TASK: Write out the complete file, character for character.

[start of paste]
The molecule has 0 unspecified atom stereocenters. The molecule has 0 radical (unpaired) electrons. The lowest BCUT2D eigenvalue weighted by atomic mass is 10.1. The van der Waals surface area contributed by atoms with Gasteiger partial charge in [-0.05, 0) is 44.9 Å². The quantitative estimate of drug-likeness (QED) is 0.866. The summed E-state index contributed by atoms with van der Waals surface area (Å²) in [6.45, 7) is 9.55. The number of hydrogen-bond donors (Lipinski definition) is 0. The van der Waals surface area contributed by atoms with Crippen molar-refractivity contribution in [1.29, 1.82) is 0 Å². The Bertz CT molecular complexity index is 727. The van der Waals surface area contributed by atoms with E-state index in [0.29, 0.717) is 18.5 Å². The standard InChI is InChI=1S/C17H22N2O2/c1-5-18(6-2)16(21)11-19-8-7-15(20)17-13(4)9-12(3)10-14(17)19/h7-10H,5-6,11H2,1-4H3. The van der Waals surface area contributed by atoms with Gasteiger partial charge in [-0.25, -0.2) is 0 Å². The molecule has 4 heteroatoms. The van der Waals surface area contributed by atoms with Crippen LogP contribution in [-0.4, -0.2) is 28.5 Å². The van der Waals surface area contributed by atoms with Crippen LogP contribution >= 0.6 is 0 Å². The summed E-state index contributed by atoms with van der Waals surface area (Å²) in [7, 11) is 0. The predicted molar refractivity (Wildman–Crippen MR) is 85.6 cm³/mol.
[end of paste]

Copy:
The molecule has 0 unspecified atom stereocenters. The molecule has 0 radical (unpaired) electrons. The lowest BCUT2D eigenvalue weighted by atomic mass is 10.1. The van der Waals surface area contributed by atoms with Gasteiger partial charge in [-0.05, 0) is 44.9 Å². The quantitative estimate of drug-likeness (QED) is 0.866. The summed E-state index contributed by atoms with van der Waals surface area (Å²) in [6.45, 7) is 9.55. The number of hydrogen-bond donors (Lipinski definition) is 0. The van der Waals surface area contributed by atoms with Crippen molar-refractivity contribution in [1.29, 1.82) is 0 Å². The Bertz CT molecular complexity index is 727. The van der Waals surface area contributed by atoms with E-state index in [0.29, 0.717) is 18.5 Å². The standard InChI is InChI=1S/C17H22N2O2/c1-5-18(6-2)16(21)11-19-8-7-15(20)17-13(4)9-12(3)10-14(17)19/h7-10H,5-6,11H2,1-4H3. The van der Waals surface area contributed by atoms with Gasteiger partial charge in [-0.25, -0.2) is 0 Å². The molecule has 4 heteroatoms. The van der Waals surface area contributed by atoms with Crippen LogP contribution in [-0.4, -0.2) is 28.5 Å². The van der Waals surface area contributed by atoms with Crippen LogP contribution >= 0.6 is 0 Å². The summed E-state index contributed by atoms with van der Waals surface area (Å²) in [7, 11) is 0. The predicted molar refractivity (Wildman–Crippen MR) is 85.6 cm³/mol.